Education Opinion

Perspective: Sometimes we need to create our own end for endless tasks

By LeaderTalk Contributor — May 13, 2009 1 min read
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When the twelfth of the month rolls around I always find myself wondering what is on the mind of other administrators right now. Does my little corner of the world reflect their reality? I have always found May and June to be one of the most difficult times of year from an administrative perspective. That is because I have my feet firmly planted in two realities. First is the immediate reality including final staff evaluations, graduation, final exams and all of the paper work that the end of each year brings. The other is a future but no less immediate reality, that is all of the planning and work that takes place to set budgets, staff, calendar, schedules and curriculum for the next school year. Sometimes I long to be back in the classroom with its definite endings and beginnings. There was something wonderful about the cyclical cleaning and closing of your room in June and then returning after summer to open your room and prepare for a new year. How can I bring that same mentality to my work which never seems to end?

It seems that this is good time of year to take personal stock of our work. It is time to really talk with our administrative teams and to be willing to let go of some of those “great ideas” and refocus our priorities. Many of us are visionaries and idea people who always are forging ahead to the point that we are exhausted and may not be making the progress we want with what is truly important. So I propose that we join our teachers in the ritual of closing down the school year by taking stock of our office and jettisoning the bottom 20%... the things that are good ideas but not great or critical. Drop those projects and ideas that would be “nice” to do some day. Will Richardson recently called for schools to have Chief Learning Officers. Perhaps that should help us define what we set as priorities. Will this project, this task improve our learning community? Will it facilitate or support excellence in teaching and learning?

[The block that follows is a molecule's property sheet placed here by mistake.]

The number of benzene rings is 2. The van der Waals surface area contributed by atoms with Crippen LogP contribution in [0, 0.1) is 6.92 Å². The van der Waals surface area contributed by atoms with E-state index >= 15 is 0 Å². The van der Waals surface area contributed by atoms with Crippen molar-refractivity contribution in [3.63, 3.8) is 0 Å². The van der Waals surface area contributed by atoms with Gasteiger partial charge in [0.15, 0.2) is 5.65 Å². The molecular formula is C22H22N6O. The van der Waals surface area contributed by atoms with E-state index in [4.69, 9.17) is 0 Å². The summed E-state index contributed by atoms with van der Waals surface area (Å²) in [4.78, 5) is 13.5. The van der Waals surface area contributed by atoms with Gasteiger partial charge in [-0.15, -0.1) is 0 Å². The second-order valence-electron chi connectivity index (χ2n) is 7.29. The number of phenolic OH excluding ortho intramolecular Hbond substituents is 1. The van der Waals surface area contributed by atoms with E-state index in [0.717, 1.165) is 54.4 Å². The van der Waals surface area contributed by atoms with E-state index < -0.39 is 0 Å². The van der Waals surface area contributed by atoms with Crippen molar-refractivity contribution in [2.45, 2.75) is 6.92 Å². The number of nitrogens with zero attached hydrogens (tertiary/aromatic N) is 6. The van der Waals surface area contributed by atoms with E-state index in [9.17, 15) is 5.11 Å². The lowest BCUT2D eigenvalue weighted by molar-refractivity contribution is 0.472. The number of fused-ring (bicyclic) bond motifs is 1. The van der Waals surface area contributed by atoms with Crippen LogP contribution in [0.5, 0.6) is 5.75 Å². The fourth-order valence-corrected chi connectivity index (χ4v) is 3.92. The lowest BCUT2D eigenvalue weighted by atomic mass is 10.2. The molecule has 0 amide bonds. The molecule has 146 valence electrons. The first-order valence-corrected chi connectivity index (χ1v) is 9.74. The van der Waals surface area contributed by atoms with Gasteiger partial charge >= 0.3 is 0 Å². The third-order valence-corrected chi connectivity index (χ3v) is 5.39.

So I challenge you to join your teachers by marking on your calendar that day they are closing their classrooms as your day to figuratively close this year in your office. Empty your inbox, re-do your files, clean out your drawers and re-evaluate your priorities and set a new agenda that will carry you into the 2009-2010 school year with fresh perspective and hope.

Barbara Barreda

The opinions expressed in LeaderTalk are strictly those of the author(s) and do not reflect the opinions or endorsement of Editorial Projects in Education, or any of its publications.